Coliform:  Coliforms are a large family of bacteria of which a small percentage is harmful.  In well water, these bacteria may be present at anytime.  The presence of Coliform bacteria in well water is a health problem that should be corrected.  It indicates the water supply is unsafe and may cause illness.  A Total Coliform test is a basic, quick, inexpensive way to test for bacterial contamination.

A Fecal Coliform test is recommended to determine if the bacterial contamination is from a fecal source.  A Coliform test is an indicator of the sanitary condition of a water supply. The most widely used method of testing the bacteriological quality of water involves testing for a single group of bacteria that are always present when fecal contamination is present, because many of the microorganisms that cause disease in man are transmitted through the fecal wastes of infected individuals.  This group of bacteria, the Fecal Coliform group, inhabits the intestinal tract of man, but is also found in most domestic animals, birds, and certain wild species.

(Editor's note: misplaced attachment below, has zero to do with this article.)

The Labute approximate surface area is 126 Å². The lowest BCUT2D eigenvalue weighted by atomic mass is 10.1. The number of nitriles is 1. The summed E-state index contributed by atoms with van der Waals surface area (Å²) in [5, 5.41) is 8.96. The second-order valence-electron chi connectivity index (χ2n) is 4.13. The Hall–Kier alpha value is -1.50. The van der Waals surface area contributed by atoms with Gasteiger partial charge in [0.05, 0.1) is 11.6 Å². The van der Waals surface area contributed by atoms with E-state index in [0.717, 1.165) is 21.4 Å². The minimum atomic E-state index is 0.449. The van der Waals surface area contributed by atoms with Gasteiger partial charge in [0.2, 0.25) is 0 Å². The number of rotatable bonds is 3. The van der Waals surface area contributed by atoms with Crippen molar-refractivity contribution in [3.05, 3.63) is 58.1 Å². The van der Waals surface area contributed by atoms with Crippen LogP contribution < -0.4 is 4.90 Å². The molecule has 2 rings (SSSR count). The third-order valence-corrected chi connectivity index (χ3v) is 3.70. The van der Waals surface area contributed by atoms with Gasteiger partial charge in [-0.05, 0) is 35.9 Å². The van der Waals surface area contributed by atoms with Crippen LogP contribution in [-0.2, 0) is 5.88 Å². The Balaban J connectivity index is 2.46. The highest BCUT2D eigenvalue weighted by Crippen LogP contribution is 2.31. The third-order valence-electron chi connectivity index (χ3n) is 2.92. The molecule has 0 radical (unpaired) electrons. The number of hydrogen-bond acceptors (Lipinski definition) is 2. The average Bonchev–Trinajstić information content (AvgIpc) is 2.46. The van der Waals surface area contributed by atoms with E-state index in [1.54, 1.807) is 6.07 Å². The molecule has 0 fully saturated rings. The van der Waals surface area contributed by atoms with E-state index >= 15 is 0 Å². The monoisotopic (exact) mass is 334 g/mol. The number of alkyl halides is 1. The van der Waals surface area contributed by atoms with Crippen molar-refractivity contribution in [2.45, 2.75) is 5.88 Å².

The standard total plate count mean?   The Standard Total Plate Count is a valuable procedure for evaluating the bacterial quality of drinking water.  It is significant for those ground water systems that do not use disinfection.  It also is a good gauge for over-all effectiveness of disinfection techniques and for detecting variations in the distribution systems of properly treated public water systems.